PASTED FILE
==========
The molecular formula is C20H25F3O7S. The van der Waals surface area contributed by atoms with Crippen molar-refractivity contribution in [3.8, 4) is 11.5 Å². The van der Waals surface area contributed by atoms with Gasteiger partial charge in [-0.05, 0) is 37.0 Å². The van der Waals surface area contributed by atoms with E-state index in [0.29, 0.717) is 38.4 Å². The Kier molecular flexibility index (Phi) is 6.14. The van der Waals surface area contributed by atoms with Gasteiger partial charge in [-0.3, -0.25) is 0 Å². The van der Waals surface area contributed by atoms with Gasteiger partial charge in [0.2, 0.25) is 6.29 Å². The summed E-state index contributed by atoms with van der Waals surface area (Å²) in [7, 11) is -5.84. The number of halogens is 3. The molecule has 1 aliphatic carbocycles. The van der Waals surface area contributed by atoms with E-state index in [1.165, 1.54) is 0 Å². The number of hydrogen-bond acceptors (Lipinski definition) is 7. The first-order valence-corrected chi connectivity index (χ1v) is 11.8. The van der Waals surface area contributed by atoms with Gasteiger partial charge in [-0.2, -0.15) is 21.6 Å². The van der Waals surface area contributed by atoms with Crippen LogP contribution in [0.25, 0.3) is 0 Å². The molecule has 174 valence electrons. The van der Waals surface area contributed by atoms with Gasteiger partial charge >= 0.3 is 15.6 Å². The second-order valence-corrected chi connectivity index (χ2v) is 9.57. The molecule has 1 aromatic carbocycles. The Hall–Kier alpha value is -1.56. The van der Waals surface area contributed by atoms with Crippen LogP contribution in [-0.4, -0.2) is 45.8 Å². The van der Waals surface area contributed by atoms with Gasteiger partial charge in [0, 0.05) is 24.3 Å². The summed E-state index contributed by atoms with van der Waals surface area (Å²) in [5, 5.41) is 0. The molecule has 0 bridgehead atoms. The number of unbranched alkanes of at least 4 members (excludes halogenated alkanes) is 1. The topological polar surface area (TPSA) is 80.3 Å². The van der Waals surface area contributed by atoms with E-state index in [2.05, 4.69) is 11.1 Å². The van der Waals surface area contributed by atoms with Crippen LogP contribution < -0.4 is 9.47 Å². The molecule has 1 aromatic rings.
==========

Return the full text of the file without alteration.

The molecular formula is C20H25F3O7S. The van der Waals surface area contributed by atoms with Crippen molar-refractivity contribution in [3.8, 4) is 11.5 Å². The van der Waals surface area contributed by atoms with Gasteiger partial charge in [-0.05, 0) is 37.0 Å². The van der Waals surface area contributed by atoms with E-state index in [0.29, 0.717) is 38.4 Å². The Kier molecular flexibility index (Phi) is 6.14. The van der Waals surface area contributed by atoms with Gasteiger partial charge in [-0.3, -0.25) is 0 Å². The van der Waals surface area contributed by atoms with Gasteiger partial charge in [0.2, 0.25) is 6.29 Å². The summed E-state index contributed by atoms with van der Waals surface area (Å²) in [7, 11) is -5.84. The number of halogens is 3. The molecule has 1 aliphatic carbocycles. The van der Waals surface area contributed by atoms with E-state index in [1.165, 1.54) is 0 Å². The number of hydrogen-bond acceptors (Lipinski definition) is 7. The first-order valence-corrected chi connectivity index (χ1v) is 11.8. The van der Waals surface area contributed by atoms with Gasteiger partial charge in [-0.2, -0.15) is 21.6 Å². The van der Waals surface area contributed by atoms with Crippen LogP contribution in [0.25, 0.3) is 0 Å². The molecule has 174 valence electrons. The van der Waals surface area contributed by atoms with Gasteiger partial charge >= 0.3 is 15.6 Å². The second-order valence-corrected chi connectivity index (χ2v) is 9.57. The molecule has 1 aromatic carbocycles. The Hall–Kier alpha value is -1.56. The van der Waals surface area contributed by atoms with Crippen LogP contribution in [-0.4, -0.2) is 45.8 Å². The van der Waals surface area contributed by atoms with Gasteiger partial charge in [0, 0.05) is 24.3 Å². The summed E-state index contributed by atoms with van der Waals surface area (Å²) in [5, 5.41) is 0. The molecule has 0 bridgehead atoms. The number of unbranched alkanes of at least 4 members (excludes halogenated alkanes) is 1. The topological polar surface area (TPSA) is 80.3 Å². The van der Waals surface area contributed by atoms with E-state index in [2.05, 4.69) is 11.1 Å². The van der Waals surface area contributed by atoms with Crippen LogP contribution < -0.4 is 9.47 Å². The molecule has 1 aromatic rings.